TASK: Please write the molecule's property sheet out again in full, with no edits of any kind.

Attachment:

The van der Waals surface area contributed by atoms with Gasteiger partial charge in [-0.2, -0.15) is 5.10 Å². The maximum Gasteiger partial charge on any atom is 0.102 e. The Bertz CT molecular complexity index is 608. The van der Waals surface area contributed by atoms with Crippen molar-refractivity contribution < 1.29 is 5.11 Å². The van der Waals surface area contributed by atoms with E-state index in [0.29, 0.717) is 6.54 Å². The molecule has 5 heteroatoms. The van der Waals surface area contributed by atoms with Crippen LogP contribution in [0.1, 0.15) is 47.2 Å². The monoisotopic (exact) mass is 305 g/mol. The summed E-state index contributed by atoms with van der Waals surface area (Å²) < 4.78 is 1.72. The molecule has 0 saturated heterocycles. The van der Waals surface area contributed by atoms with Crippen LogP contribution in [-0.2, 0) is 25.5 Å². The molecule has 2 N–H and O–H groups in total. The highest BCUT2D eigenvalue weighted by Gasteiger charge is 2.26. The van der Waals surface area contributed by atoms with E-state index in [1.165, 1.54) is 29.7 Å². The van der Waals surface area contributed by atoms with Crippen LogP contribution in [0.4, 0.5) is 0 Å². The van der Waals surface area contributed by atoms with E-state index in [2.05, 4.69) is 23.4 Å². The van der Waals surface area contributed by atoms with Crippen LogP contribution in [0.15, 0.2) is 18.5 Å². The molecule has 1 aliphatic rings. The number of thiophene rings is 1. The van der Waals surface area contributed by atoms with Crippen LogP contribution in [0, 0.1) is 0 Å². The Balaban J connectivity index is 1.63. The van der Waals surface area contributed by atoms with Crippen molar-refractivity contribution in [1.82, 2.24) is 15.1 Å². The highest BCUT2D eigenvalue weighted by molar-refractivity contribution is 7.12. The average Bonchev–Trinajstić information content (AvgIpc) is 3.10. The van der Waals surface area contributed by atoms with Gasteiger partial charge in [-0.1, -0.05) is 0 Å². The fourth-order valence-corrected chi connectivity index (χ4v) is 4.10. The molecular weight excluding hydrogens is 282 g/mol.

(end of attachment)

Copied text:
The van der Waals surface area contributed by atoms with Gasteiger partial charge in [-0.2, -0.15) is 5.10 Å². The maximum Gasteiger partial charge on any atom is 0.102 e. The Bertz CT molecular complexity index is 608. The van der Waals surface area contributed by atoms with Crippen molar-refractivity contribution < 1.29 is 5.11 Å². The van der Waals surface area contributed by atoms with E-state index in [0.29, 0.717) is 6.54 Å². The molecule has 5 heteroatoms. The van der Waals surface area contributed by atoms with Crippen LogP contribution in [0.1, 0.15) is 47.2 Å². The monoisotopic (exact) mass is 305 g/mol. The summed E-state index contributed by atoms with van der Waals surface area (Å²) < 4.78 is 1.72. The molecule has 0 saturated heterocycles. The van der Waals surface area contributed by atoms with Crippen LogP contribution in [-0.2, 0) is 25.5 Å². The molecule has 2 N–H and O–H groups in total. The highest BCUT2D eigenvalue weighted by Gasteiger charge is 2.26. The van der Waals surface area contributed by atoms with E-state index in [1.165, 1.54) is 29.7 Å². The van der Waals surface area contributed by atoms with Crippen LogP contribution in [0.4, 0.5) is 0 Å². The van der Waals surface area contributed by atoms with E-state index in [2.05, 4.69) is 23.4 Å². The van der Waals surface area contributed by atoms with Crippen LogP contribution in [0.15, 0.2) is 18.5 Å². The molecule has 1 aliphatic rings. The number of thiophene rings is 1. The van der Waals surface area contributed by atoms with Crippen LogP contribution in [0, 0.1) is 0 Å². The Balaban J connectivity index is 1.63. The van der Waals surface area contributed by atoms with Crippen molar-refractivity contribution in [1.82, 2.24) is 15.1 Å². The highest BCUT2D eigenvalue weighted by molar-refractivity contribution is 7.12. The average Bonchev–Trinajstić information content (AvgIpc) is 3.10. The van der Waals surface area contributed by atoms with Gasteiger partial charge in [-0.1, -0.05) is 0 Å². The fourth-order valence-corrected chi connectivity index (χ4v) is 4.10. The molecular weight excluding hydrogens is 282 g/mol.